Future plans include presenting works by Vaughan Williams, C H Parry and other composers contemporary with the organ. Leach would also like to see community engagement and to play orchestral transcriptions, which commonly performed in the period, and there are hopes for special events to mark the centenary of Stanford’s death in 2024.   

Hugo Burge, Director of Marchmont, said: “Restoring the music room and organ to their original condition is like building a time machine – it allows us to step back 100 years and hear the music that was played there exactly as it would have sounded.

“Having someone with Simon’s talents as our House Organist gives us the chance to celebrate and share some of the world’s finest music and is also another major step forward in making Marchmont a national focal point for the arts and creativity.”

– Ends –

Notes for Editors

For media information contact Matthew Shelley at Matthew@ScottishFestivalsPR.Org or 07786 704299.

Photo by Colin Hattersley.

About Marchmont

  • Following the recent completion of award-winning restoration, the goal is now to bring the house alive as a home for makers and creators, celebrating innovation, creativity and entrepreneurship.
  • Located near Greenlaw in the Scottish Borders, Marchmont House is only open to the public for a limited number of days each year, for tours and special events. It was awarded the 2018 Historic Houses/Sotheby’s Award for the recently completed seven-year restoration, which was described by the jury as “stunning”.
  • The Creative Spaces project is entirely privately funded by Marchmont Farms Limited and has not called on grants from the public sector or charities – which are facing immense demands for their limited resources.
  • The project’s value has already been demonstrated by the establishing of The Marchmont Workshop, which has saved the great 19th-century tradition of Arts & Crafts rush seated ladder back chairs.
  • Visit for more information.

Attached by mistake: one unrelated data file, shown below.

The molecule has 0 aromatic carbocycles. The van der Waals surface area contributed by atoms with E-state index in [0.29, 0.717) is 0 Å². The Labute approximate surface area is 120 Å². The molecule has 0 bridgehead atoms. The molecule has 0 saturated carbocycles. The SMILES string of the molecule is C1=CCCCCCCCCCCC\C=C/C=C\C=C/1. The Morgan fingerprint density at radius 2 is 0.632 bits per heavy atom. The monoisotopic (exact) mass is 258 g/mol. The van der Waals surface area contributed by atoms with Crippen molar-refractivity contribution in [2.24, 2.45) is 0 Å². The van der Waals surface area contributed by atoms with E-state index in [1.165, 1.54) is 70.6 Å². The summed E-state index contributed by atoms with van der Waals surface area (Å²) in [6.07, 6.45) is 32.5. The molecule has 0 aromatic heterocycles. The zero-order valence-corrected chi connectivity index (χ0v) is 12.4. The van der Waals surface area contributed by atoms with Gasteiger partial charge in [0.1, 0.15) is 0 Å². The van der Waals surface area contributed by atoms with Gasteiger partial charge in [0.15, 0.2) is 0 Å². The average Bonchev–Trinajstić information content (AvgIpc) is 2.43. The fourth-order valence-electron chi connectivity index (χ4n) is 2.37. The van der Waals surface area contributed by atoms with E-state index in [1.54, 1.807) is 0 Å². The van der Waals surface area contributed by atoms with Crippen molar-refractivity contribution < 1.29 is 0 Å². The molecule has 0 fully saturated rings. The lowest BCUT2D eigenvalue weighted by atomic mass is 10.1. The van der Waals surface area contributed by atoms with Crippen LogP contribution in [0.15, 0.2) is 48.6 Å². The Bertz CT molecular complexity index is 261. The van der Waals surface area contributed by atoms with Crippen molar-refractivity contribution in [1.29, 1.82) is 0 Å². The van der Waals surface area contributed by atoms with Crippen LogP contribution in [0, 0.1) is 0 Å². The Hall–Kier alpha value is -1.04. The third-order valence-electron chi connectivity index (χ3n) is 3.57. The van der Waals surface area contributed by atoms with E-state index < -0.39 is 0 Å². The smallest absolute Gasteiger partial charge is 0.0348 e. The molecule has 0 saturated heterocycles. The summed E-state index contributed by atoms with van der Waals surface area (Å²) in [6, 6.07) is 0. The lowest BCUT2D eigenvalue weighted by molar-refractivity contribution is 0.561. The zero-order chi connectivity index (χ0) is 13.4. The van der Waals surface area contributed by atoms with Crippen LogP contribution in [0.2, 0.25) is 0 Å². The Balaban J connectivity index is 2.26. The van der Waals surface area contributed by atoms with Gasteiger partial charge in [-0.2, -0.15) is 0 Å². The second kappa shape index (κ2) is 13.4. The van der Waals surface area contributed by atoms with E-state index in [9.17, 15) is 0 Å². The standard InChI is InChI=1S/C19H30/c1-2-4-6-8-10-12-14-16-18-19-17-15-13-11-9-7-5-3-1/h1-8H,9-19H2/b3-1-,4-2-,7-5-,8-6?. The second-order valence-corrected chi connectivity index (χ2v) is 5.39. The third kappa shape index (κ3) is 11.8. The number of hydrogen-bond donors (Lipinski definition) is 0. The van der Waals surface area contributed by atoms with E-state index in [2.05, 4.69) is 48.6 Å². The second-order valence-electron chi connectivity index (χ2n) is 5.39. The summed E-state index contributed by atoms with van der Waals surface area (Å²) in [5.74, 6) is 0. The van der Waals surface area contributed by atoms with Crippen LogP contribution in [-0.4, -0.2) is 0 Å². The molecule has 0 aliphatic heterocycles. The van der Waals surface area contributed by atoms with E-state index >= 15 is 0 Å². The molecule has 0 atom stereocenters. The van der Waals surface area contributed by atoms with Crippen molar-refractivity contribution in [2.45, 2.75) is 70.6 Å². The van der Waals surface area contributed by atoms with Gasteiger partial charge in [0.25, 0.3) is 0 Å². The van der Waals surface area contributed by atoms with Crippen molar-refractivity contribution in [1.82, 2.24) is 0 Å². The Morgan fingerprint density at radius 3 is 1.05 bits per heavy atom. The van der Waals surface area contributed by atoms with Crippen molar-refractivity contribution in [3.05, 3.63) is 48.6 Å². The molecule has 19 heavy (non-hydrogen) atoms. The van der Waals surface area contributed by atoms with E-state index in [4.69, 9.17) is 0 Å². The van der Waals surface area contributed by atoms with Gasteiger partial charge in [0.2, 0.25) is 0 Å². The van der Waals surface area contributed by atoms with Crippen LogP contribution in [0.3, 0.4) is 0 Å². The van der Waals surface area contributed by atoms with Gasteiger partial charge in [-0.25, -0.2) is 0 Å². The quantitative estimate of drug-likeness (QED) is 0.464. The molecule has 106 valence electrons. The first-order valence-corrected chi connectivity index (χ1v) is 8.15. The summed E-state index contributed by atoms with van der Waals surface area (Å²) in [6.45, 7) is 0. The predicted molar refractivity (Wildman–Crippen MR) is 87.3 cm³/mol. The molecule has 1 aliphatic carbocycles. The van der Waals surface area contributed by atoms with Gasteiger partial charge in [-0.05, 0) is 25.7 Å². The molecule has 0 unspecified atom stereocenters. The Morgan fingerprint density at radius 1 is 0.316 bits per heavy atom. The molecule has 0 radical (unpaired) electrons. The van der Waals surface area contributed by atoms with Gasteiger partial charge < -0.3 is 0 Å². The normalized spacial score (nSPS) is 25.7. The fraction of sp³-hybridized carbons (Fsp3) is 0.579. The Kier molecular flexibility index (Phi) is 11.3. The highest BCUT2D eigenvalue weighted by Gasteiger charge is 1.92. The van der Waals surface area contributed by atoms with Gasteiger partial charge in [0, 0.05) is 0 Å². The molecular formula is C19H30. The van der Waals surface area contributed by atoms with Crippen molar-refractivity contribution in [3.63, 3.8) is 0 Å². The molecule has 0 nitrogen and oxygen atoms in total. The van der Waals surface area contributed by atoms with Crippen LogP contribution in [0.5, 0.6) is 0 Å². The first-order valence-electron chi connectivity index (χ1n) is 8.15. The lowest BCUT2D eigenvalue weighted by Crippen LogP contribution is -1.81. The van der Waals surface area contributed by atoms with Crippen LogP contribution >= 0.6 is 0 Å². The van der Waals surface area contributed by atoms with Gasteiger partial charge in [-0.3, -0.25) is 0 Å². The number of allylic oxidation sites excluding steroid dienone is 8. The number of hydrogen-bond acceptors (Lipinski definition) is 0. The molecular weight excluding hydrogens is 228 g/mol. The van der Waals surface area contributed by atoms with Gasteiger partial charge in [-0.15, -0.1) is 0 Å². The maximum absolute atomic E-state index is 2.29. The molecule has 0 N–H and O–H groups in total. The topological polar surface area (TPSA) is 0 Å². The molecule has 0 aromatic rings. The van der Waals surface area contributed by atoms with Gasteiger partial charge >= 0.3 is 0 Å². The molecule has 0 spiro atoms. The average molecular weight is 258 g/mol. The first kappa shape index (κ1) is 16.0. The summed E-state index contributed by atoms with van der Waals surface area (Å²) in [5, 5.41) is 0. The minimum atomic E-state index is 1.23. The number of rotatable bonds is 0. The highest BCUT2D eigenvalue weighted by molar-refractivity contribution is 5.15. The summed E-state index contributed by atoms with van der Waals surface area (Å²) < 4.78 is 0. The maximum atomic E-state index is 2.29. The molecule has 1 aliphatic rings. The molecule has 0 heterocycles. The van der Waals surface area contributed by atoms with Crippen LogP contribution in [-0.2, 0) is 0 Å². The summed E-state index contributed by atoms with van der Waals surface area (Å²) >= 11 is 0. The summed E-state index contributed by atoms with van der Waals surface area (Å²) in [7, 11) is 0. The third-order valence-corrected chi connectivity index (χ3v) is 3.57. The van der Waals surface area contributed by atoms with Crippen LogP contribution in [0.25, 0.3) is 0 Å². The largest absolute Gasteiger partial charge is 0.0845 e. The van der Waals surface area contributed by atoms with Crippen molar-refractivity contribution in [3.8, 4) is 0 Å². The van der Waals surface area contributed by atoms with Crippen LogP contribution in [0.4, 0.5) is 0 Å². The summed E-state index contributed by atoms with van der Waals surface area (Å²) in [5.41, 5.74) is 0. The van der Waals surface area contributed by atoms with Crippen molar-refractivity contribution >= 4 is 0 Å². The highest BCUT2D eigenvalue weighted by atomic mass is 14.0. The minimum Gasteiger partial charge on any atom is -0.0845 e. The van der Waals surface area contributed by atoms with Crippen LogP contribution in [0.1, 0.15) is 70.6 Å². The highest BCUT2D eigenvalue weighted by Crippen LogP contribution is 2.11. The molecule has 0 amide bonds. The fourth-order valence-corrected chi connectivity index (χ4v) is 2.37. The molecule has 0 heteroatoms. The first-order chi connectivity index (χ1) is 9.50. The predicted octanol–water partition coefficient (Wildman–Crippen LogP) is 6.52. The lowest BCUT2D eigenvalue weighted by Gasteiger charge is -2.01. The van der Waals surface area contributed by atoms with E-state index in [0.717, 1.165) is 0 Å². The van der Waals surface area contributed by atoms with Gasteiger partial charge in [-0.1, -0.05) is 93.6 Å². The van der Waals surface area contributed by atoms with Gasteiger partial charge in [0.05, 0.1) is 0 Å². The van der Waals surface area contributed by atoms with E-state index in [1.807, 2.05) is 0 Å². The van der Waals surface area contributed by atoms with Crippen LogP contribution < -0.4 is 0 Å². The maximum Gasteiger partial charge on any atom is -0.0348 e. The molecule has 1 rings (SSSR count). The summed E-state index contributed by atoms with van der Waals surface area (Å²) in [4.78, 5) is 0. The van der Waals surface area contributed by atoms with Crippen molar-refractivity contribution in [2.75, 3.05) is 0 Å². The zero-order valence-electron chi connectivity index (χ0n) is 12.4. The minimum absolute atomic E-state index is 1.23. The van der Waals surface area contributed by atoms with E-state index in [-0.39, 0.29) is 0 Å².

• For information about The Marchmont Workshop see

About the organ

  • Following the restoration there was an inaugural concert by Thomas Trotter in 2019.
  • Marchmont House also has a great deal of documentation about the organ, including the original estimate from the makers.
  • Stanford dedicated the Pianoforte Concerto no.2 in C minor to Robert Finnie McEwen and Carl Stoechel.
  • McEwen’s high regard for Stanford is reflected in the fact that he commissioned a portrait of him by Sir William Orpen.
  • Vaughan Williams sent McEwen Three Preludes on Welsh Hymn Tunes, presumably to be played on the organ.

About Simon Leach

  • Simon is the Director of Music at the Church at the Canongate Kirk, Edinburgh, and is in demand as an organ recitalist, continuo player and accompanist, as well as for regular broadcast work.  
  • He combines piano and organ teaching posts at ESMS schools, St Mary’s Prep School, Melrose, Academy teaching for the Royal College of Organists and Manchester University with work as a freelance musician in Edinburgh and the Scottish Borders. 
  • Simon performed with the Sixteen under the baton of Harry Christophers for the 60th birthday celebrations for Sir James Macmillan as part of the Edinburgh Festival. 
  • He is an examiner for the Associated Board of the Royal Schools of Music and the organist at Marchmont House. 
  • Simon studied with Gordon Stewart at the Royal Northern College of Music from 1988-1992, appearing in masterclasses with Daniel Roth, Olivier Latry, David Sanger and Jaques van Oortmesson.  
  • His latest CD recording, of the organ music of Naji Hakim with Benedict Holland and John Turner, received outstanding reviews from both sides of the Atlantic and his performances of Hakim’s music have been broadcast on BBC Radio 3. 
  • Simon also plays continuo in Edinburgh and frequently works with the Scottish Chamber Choir.

About Hugo Burge